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Peak Hurricane Season Approaches, Active Year Could Cost Insurers

On August 8, as the peak of the hurricane season approaches, the National Weather Service released a new forecast for an unusually active year but not as active as the agency had predicted in May...
August 14, 2013

On August 8, as the peak of the hurricane season approaches, the National Weather Service released a new forecast for an unusually active year but not as active as the agency had predicted in May. But even a single hurricane as severe as Superstorm Sandy was last year could cause more widespread damage to homes and other property and be more costly than all the natural disasters in the first half of the year combined.

For example, during the first half of 2011, hail, thunderstorms and tornadoes cost the insurance industry a total of $17.8 billion, less than the $18.7 billion in insured losses caused by Sandy alone in 2012, according to the Insurance Information Institute (I.I.I.). Robert Hartwig, president of the institute, said that Sandy-type events are likely to be more common in the future, adding “I think that it’s not just insurers who have come to expect them, I think it’s the National Weather Service, and I think that low-lying communities and the states that they are a part of are beginning to slowly adapt to that reality. Until Sandy hit last year, catastrophe losses were running approximately 50 percent below their 2011 levels, and then Sandy brought us basically right on par with 2011.”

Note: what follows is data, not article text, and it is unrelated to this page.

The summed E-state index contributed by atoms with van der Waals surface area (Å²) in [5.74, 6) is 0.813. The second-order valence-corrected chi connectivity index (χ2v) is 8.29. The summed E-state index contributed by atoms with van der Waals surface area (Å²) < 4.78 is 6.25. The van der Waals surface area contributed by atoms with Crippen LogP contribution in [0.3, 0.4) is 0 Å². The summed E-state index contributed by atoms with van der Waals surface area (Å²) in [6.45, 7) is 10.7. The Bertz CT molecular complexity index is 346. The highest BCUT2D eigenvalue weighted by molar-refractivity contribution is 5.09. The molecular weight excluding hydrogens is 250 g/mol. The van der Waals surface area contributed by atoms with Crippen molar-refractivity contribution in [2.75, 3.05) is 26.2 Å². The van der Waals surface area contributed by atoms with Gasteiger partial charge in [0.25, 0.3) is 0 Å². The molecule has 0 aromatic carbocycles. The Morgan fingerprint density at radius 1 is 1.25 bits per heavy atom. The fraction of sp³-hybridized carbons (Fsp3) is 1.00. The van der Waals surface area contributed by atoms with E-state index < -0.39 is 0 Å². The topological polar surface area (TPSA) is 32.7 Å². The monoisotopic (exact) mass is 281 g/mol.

Hurricane season starts June 1 and goes through Nov. 30, though the peak season is from mid-August to late October.

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